Special Guest Author Amy Fehn: Understanding Medicare’s Revalidation Process for Medicare Enrolled Providers
Amy K. Fehn is a partner with Wachler & Associates, P.C. Ms. Fehn is a former Registered Nurse who has been counseling healthcare providers for the past fourteen years on regulatory and compliance matters. Ms. Fehn is a member of the American Health Lawyers Association, the State Bar of Michigan’s Health Care Law Section, and the American Bar Association’s Health Law Section where she participates on the ACO Task Force and the HITECH Task Force. She can be reached at email@example.com.
Many health care providers have experienced confusion surrounding the revalidation request letters being sent by CMS contractors. These letters are being sent by CMS’ contractors because of changes to the Medicare enrollment process mandated by the health care reform law, which requires all providers and suppliers who enrolled in the Medicare program prior to March 25, 2011 to revalidate their provider enrollment under new screening criteria.
Medicare Administrative Contractors (MACs) will be sending the revalidation request letters through March 23, 2015. The revalidation request basically requires providers to resubmit updated enrollment applications within sixty days of the postmark date of the request letter. If the sixty day time frame is not met, a provider’s Medicare billing privileges may be deactivated. Upon deactivation, providers will be given 120 days to submit the missing information. Providers should also be aware that they can submit a written request for one sixty day extension if they need more time to complete the revalidation information.
Because it is so important that the revalidation be completed within the timeframes set forth by CMS, providers should educate office staff to be on the lookout for revalidation request letters. CMS has indicated that the letters will be mailed in a different colored envelope so that they are more noticeable. CMS has also stated that it will make two follow up phone calls if the revalidation documents are not received within the specified time frame. However, there are still a number of reasons why providers and suppliers could miss the notification from CMS, including the possibility of wrong or outdated information. Providers and suppliers who regularly deal with CMS also know that communications from CMS can be inexplicably lost in the mail on occasion. Thus, to prevent the possibility of missing a revalidation notice, providers and suppliers would be wise to take proactive steps to check the CMS revalidation website at https://www.cms.gov/MedicareProviderSupEnroll/11_Revalidations.asp The “downloads” section of this website contains a list of providers/suppliers to whom revalidation notices have been sent. It is important to note that providers cannot send in a revalidation until they have been sent the request letter.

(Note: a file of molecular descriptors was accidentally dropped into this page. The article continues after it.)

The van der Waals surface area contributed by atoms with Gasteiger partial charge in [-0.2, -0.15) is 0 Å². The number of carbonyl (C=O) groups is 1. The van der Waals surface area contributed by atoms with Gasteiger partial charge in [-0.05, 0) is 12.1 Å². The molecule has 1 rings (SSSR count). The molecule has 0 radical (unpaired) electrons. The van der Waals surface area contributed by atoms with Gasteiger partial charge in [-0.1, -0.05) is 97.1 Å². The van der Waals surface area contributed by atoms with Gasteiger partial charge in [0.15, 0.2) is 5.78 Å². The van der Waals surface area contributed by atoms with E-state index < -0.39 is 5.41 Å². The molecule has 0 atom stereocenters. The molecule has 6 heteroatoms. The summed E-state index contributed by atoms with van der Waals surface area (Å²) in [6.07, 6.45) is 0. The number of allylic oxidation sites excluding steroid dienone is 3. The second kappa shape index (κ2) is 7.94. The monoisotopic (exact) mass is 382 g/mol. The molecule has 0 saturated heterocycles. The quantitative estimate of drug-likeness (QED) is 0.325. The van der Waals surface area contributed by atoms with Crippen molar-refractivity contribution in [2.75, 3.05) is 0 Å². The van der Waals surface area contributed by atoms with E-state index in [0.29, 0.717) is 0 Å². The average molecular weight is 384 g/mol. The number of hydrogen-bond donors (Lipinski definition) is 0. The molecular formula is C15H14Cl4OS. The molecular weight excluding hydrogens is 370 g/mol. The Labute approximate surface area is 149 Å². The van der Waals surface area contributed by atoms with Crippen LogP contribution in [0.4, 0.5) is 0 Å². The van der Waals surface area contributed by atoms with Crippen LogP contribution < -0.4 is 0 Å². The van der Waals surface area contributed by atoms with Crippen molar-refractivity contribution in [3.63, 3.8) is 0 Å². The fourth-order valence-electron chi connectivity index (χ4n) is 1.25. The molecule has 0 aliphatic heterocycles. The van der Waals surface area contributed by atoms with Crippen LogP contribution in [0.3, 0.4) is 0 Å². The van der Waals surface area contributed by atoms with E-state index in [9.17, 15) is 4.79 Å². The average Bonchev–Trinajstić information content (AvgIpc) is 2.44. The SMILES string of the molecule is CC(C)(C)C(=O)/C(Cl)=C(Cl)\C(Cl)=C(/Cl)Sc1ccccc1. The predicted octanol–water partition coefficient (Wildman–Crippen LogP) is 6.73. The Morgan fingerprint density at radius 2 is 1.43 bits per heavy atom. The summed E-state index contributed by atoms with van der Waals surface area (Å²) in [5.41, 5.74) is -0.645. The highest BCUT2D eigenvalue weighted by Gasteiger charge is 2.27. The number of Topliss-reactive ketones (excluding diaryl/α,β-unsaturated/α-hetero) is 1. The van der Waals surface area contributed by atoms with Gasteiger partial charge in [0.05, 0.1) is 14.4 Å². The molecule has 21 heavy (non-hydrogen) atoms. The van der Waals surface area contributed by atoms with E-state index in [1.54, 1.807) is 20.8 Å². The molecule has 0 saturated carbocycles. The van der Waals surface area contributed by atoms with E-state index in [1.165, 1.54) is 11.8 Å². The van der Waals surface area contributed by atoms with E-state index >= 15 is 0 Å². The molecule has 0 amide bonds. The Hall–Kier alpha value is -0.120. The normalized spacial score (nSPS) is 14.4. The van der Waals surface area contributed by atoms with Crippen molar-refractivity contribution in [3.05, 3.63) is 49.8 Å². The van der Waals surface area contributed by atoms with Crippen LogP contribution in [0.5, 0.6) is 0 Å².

Additional problems can arise when providers have not complied with CMS requirements to regularly update information such as address or ownership interests. Because the enrollment form requires providers to include the effective date of any changes, the revalidation process can force providers to bring failures to update this information to the attention of CMS. For example, providers are required to report a change in location or ownership within 30 days and other changes within 90 days. Penalties for failing to update information can include deactivation of enrollment and assessments of overpayments. Providers are cautioned, however, to be completely honest with regard to all information submitted on enrollment forms, including those submitted for revalidation because submission of false or misleading information can subject a provider/supplier to fines and even possible imprisonment.
If not responded to appropriately, revalidation requests can quickly go from being a minor nuisance to being a major problem. Providers and suppliers who have missed the revalidation submission deadline or have questions about how to complete the enrollment forms should consider contacting legal counsel for assistance.